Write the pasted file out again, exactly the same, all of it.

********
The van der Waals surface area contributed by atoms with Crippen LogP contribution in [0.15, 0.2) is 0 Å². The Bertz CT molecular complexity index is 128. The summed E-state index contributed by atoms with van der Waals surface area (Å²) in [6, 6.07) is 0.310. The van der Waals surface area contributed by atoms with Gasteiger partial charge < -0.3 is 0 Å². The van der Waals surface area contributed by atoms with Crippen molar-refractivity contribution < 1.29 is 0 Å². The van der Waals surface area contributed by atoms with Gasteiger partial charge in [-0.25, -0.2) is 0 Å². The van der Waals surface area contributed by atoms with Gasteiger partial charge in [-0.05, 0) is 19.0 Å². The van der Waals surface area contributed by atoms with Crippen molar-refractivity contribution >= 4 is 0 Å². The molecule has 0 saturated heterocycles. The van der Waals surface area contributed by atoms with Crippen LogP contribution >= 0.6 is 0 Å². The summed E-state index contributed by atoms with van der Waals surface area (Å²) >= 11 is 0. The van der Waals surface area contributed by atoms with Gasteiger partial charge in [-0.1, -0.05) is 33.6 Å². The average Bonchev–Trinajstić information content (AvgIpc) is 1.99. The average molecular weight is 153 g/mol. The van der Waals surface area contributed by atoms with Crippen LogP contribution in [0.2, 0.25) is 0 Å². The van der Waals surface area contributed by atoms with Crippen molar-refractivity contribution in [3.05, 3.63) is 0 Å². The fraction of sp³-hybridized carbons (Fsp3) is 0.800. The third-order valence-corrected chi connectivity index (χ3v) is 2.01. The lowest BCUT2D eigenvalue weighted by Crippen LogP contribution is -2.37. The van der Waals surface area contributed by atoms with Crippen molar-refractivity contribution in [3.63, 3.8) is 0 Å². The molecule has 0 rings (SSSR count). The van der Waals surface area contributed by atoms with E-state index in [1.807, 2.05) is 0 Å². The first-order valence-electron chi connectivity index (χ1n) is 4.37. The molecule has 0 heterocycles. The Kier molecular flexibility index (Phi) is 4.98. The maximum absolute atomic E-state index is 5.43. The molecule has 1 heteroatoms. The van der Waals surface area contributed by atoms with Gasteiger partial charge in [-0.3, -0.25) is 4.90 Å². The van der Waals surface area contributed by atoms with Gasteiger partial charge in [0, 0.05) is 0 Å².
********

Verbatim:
The van der Waals surface area contributed by atoms with Crippen LogP contribution in [0.15, 0.2) is 0 Å². The Bertz CT molecular complexity index is 128. The summed E-state index contributed by atoms with van der Waals surface area (Å²) in [6, 6.07) is 0.310. The van der Waals surface area contributed by atoms with Gasteiger partial charge < -0.3 is 0 Å². The van der Waals surface area contributed by atoms with Crippen molar-refractivity contribution < 1.29 is 0 Å². The van der Waals surface area contributed by atoms with Gasteiger partial charge in [-0.25, -0.2) is 0 Å². The van der Waals surface area contributed by atoms with Gasteiger partial charge in [-0.05, 0) is 19.0 Å². The van der Waals surface area contributed by atoms with Crippen molar-refractivity contribution >= 4 is 0 Å². The molecule has 0 saturated heterocycles. The van der Waals surface area contributed by atoms with Crippen LogP contribution >= 0.6 is 0 Å². The summed E-state index contributed by atoms with van der Waals surface area (Å²) >= 11 is 0. The van der Waals surface area contributed by atoms with Gasteiger partial charge in [-0.1, -0.05) is 33.6 Å². The average Bonchev–Trinajstić information content (AvgIpc) is 1.99. The average molecular weight is 153 g/mol. The van der Waals surface area contributed by atoms with Crippen LogP contribution in [0.2, 0.25) is 0 Å². The van der Waals surface area contributed by atoms with Crippen molar-refractivity contribution in [3.05, 3.63) is 0 Å². The fraction of sp³-hybridized carbons (Fsp3) is 0.800. The third-order valence-corrected chi connectivity index (χ3v) is 2.01. The lowest BCUT2D eigenvalue weighted by Crippen LogP contribution is -2.37. The van der Waals surface area contributed by atoms with Crippen molar-refractivity contribution in [3.63, 3.8) is 0 Å². The molecule has 0 rings (SSSR count). The van der Waals surface area contributed by atoms with E-state index in [1.807, 2.05) is 0 Å². The first-order valence-electron chi connectivity index (χ1n) is 4.37. The molecule has 0 heterocycles. The Kier molecular flexibility index (Phi) is 4.98. The maximum absolute atomic E-state index is 5.43. The molecule has 1 heteroatoms. The van der Waals surface area contributed by atoms with Gasteiger partial charge in [-0.3, -0.25) is 4.90 Å². The van der Waals surface area contributed by atoms with Gasteiger partial charge in [0, 0.05) is 0 Å².